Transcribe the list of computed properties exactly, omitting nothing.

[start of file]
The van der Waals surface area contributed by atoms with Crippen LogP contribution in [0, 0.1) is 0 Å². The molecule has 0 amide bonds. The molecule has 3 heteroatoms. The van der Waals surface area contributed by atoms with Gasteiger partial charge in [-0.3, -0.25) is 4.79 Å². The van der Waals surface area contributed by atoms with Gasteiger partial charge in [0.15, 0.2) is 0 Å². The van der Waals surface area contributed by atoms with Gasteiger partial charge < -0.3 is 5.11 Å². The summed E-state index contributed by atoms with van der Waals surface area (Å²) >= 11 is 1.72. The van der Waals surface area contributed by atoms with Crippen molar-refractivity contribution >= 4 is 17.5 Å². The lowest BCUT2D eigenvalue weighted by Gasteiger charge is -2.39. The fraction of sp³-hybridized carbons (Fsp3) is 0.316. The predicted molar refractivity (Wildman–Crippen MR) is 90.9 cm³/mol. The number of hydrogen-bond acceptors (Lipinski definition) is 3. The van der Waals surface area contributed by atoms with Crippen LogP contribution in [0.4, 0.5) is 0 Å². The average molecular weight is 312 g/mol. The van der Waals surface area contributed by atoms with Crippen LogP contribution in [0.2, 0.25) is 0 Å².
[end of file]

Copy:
The van der Waals surface area contributed by atoms with Crippen LogP contribution in [0, 0.1) is 0 Å². The molecule has 0 amide bonds. The molecule has 3 heteroatoms. The van der Waals surface area contributed by atoms with Gasteiger partial charge in [-0.3, -0.25) is 4.79 Å². The van der Waals surface area contributed by atoms with Gasteiger partial charge in [0.15, 0.2) is 0 Å². The van der Waals surface area contributed by atoms with Gasteiger partial charge < -0.3 is 5.11 Å². The summed E-state index contributed by atoms with van der Waals surface area (Å²) >= 11 is 1.72. The van der Waals surface area contributed by atoms with Crippen molar-refractivity contribution >= 4 is 17.5 Å². The lowest BCUT2D eigenvalue weighted by Gasteiger charge is -2.39. The fraction of sp³-hybridized carbons (Fsp3) is 0.316. The predicted molar refractivity (Wildman–Crippen MR) is 90.9 cm³/mol. The number of hydrogen-bond acceptors (Lipinski definition) is 3. The van der Waals surface area contributed by atoms with Crippen LogP contribution in [0.4, 0.5) is 0 Å². The average molecular weight is 312 g/mol. The van der Waals surface area contributed by atoms with Crippen LogP contribution in [0.2, 0.25) is 0 Å².